Very sad
"At the taraweeh prayer time, I look out of the window of my house and try to judge the situation myself. If I can hear people moving in the street, I go to the mosque to catch the evening prayer and also to meet people and hear the news. The evening prayer passes off very quickly. It's very sad. In the city you don't see anybody walking after 10pm. For the past 12 days, I never dared to walk outside after 10pm. It's very risky. The noise of the airplanes gets louder and the movement of individuals becomes minimal. I am afraid to be shelled by a drone in case they are suspicious of my movements.

"In the building where we live, which has 13 families in a five-storey building, it was suggested that to recharge and change their mood, we would visit every single apartment, one every night. The heads of families go every single night after 10pm to one of the apartments. Since we can't go outside, we do internal visits. We spend an hour exchanging news, drinking coffee and then everyone goes home. We have flashlights.

"To be frank with you, no one is safe, but you can categorise the city into what is most safe, a bit safe, risky, and more risky. There is a tiny margin where you can identify if you can live there or if you have to leave. No one is safe, including my house, but we categorise it as safer than others. Most of my family is in Rafah, which is also very densely populated, and even today, 12 people were killed where my family lives. I call them every single day and they call me as well. Whenever I hear on the radio about attacks in Rafah, I call them, and when they hear about shells next to my house, they call me.

Just in case
"The situation is very tough. We keep thinking of how we will evacuate the apartment in case something happens. I divide the roles between myself and my family.  You carry this kid, I will carry these two together, and try to carry the bags. We have an essential bag of documents that contains our certificates, contracts and other such things. I keep it ready in a leather bag just next to the apartment door so I can grab it quickly. We have an internal emergency situation, trying to be focused and listening to the news.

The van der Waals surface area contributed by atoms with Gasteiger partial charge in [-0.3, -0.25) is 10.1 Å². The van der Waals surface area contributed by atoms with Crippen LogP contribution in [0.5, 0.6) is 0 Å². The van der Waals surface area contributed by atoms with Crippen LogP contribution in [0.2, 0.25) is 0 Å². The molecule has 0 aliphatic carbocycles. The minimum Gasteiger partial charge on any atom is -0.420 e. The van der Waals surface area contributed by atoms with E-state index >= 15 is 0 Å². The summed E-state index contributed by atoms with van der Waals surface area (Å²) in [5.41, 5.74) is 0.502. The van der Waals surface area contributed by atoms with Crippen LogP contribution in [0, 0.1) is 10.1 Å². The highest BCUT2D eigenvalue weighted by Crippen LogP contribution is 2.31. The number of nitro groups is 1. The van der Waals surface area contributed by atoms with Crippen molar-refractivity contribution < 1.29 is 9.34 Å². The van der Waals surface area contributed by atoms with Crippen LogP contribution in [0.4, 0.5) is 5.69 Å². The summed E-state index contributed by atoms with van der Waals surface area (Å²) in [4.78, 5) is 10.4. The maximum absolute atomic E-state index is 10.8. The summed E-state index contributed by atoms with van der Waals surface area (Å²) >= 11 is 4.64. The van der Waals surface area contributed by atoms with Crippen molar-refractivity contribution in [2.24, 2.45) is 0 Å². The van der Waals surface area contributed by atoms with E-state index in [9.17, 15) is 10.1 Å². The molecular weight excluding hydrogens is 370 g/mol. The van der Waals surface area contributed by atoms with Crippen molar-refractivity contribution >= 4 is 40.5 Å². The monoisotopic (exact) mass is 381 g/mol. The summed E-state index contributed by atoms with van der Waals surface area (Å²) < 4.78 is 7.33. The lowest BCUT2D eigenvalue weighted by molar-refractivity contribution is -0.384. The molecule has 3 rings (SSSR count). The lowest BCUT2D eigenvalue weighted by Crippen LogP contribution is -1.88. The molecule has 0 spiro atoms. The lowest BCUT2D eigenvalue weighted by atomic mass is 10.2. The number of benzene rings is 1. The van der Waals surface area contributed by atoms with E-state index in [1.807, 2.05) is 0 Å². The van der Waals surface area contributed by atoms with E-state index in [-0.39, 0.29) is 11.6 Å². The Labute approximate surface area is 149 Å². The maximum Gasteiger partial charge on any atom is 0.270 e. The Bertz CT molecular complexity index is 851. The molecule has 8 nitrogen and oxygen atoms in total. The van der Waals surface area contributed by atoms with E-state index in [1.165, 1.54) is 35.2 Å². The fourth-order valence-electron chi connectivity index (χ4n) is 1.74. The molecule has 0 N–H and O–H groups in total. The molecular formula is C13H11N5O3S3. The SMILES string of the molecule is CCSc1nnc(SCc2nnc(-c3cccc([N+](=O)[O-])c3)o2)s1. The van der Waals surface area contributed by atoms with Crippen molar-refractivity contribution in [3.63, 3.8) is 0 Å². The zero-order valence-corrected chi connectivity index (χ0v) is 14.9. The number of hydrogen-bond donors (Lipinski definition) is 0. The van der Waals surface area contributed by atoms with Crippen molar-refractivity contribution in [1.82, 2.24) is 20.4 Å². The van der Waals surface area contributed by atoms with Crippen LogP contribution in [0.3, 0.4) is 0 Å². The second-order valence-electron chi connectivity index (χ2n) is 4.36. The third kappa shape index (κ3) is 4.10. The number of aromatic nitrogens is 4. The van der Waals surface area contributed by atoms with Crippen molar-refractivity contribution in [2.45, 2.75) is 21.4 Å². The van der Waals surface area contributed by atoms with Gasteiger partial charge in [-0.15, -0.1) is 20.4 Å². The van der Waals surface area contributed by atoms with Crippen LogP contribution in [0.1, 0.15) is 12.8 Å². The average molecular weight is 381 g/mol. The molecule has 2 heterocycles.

"I want you to picture what has been happening all these days. It's the sound of bombing and the house shaking all day. It's really, really horrific. Sometimes it's very close. That's the difference between this time and last time, in 2012. Some people think the Israelis are using new bombs that make more noise. Yesterday they used F16s to make sonic noise over the cities which was very scary. Sometimes it comes without ammunition and then all of a sudden it comes again - BAM! - with a bombing. You can't imagine the noise.

Worst night

"The worst was last night. A massive cleansing took place in Al Shajaya Refugee Camp. I will not exaggerate if I tell you that last night every other second there was a heavy bomb from the tanks across the east side of the Gaza Strip. I am a few kilometres away from the east and when I look out of my window I see dark all around with smoke billowing across the city. Really, it's a massacre.

"It's so frustrating for us. It affects our psychology. How will we have a future? How will we build ourselves? For instance, I am a person who loves to travel. I lost a PhD opportunity in the USA because the border was closed. I have lost opportunities to participate in conferences. It's really hard to live like others. I dream sometimes of living in peace, like any other family."

To get in touch: sarah@timesofoman.com